By integrating channels, companies can deliver the seamless experience that customers want. With integration, customers can continue a conversation with different channels or agents without losing context. Omni-channel communication platforms can keep track of where, why and how customers interacted with the company. Companies can also personalize service with integration, using records of customers’ past interactions to better inform the present one.

Integrating channels lets customers use the channel best suited to the situation

Finally, integrating channels lets customers use the channel best suited to the situation. For example, text might be best for quick answers to questions, so companies with integrated channels could prompt customers to switch from text to voice with a “channel pivot” option. This option makes it quicker and easier for customers to get things done.

One great example of omni-channel integration is American Express’ fraud detection program. When they pick up suspicious activity, the system calls the customer and asks what type of phone they have (smartphone, feature phone, etc.) It then sends them a text message with a link to review their charges online, with the account already logged in. The key takeaway here is that everything is quick, seamless and uses the best channel for each task.

4. Do You Offer Automation?

Gartner predicts that by 2020, 85% of customer interactions will be conducted without a human-to-human interaction. This makes sense: customers can get frustrated by long wait times and live agents in general, and the best agent can only manage so many responses before they get overwhelmed.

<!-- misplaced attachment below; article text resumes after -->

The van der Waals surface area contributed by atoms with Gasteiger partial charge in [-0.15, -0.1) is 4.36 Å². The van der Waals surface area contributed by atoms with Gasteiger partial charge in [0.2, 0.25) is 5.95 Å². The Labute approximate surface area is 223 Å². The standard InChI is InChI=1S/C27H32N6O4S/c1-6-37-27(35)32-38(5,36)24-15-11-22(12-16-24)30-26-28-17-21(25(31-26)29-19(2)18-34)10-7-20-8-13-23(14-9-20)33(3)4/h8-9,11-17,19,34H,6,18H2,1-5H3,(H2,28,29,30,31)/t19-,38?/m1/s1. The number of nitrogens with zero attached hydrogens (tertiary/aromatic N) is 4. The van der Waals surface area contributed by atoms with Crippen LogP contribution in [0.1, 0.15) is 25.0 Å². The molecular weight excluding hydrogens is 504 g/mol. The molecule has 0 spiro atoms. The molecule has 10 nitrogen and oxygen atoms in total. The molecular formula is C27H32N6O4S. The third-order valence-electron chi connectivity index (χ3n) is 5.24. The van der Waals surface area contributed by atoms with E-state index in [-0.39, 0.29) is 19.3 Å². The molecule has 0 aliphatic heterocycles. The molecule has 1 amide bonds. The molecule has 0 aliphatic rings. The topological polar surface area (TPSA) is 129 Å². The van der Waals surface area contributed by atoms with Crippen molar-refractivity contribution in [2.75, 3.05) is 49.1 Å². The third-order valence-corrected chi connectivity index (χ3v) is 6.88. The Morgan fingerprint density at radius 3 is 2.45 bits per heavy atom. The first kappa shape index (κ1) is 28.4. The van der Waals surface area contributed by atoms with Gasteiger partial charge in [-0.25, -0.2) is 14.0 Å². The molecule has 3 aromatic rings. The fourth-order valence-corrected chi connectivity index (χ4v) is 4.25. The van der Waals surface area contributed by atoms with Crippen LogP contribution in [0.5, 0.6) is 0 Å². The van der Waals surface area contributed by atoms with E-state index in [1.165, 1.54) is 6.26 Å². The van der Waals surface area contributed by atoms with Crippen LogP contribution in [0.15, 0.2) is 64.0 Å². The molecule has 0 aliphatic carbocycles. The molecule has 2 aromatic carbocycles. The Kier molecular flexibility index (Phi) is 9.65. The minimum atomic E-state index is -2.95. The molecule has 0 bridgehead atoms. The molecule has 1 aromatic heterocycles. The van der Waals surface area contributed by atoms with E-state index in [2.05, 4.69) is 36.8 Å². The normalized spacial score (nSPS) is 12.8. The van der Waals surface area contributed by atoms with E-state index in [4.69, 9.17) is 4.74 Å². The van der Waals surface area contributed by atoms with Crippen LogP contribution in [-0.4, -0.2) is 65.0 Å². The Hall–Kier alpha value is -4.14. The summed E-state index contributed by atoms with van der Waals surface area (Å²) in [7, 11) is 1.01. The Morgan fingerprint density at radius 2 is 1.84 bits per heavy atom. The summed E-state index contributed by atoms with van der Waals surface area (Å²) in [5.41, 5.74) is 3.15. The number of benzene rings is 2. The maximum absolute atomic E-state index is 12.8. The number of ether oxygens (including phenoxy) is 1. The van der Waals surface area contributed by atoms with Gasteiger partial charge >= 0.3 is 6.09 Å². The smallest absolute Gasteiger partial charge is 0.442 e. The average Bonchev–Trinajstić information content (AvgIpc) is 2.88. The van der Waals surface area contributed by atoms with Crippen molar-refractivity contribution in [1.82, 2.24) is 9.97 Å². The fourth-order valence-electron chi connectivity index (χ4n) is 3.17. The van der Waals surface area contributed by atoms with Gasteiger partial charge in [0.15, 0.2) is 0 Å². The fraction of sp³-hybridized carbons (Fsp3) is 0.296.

With automated self-service, businesses can deliver a faster, cheaper, smarter experience. A call handled by a live agent typically costs between $6-20, where a call managed by IVR only costs 25 cents (automated texts costs the same). Automation also delivers an answer immediately, which addresses the patience problem but more importantly, helps customers get their problem solved faster. Companies can go above and beyond by adding an AI component that analyzes past customer input to deliver more personalized service in the future.

For example, let’s say Dan calls in every month to check his credit card balance. Instead of making him go through the entire IVR, a good omni-channel solution would adapt to give Dan “check account balance” as the first option.

5. If You Don’t Have All of These, Do You Have an Action Plan?

Omni-channel is a relatively straightforward concept, but implementing it is decidedly less so. To provide the best omni-channel customer experience, make sure you’ve hit the following points:

  • First, figure out what channels are most used by your customers, or the channels they most want to use. This will require some research and potential surveying to make sure you’re delivering on the channels customers want.
  • Second, find a cloud hosting platform that can support the number of customer records you have. Most cloud platforms are scalable and priced for different usage levels, so you should be able to find a solution that works for you.
  • Third, find a communication platform like OneReach that offers multiple channels and lets you switch between them. Standout solutions will offer automation and integration between channels, as well as API integration.

Conclusion

It’s important to consider what kind of experiences customers want, and the answer is pretty clear: they want all of them. With 74% of businesses eager to differentiate themselves based on customer experience, having an omni-channel strategy is what will make one company’s customer experience stand out from the crowd.

Image of omni-channel environment courtesy Shutterstock.

post authorJeff Steen

Jeff Steen,

Jeff Steen is a longtime writer and content marketer, covering topics as varied as restaurant culture, health, religion, and technology. He has written for The Denver Post, Inc Magazine, and FitSmallBusiness, among other titles. When he’s not writing, he helps small startups build websites and develop marketing strategies. Learn more at jeffreysteen.com.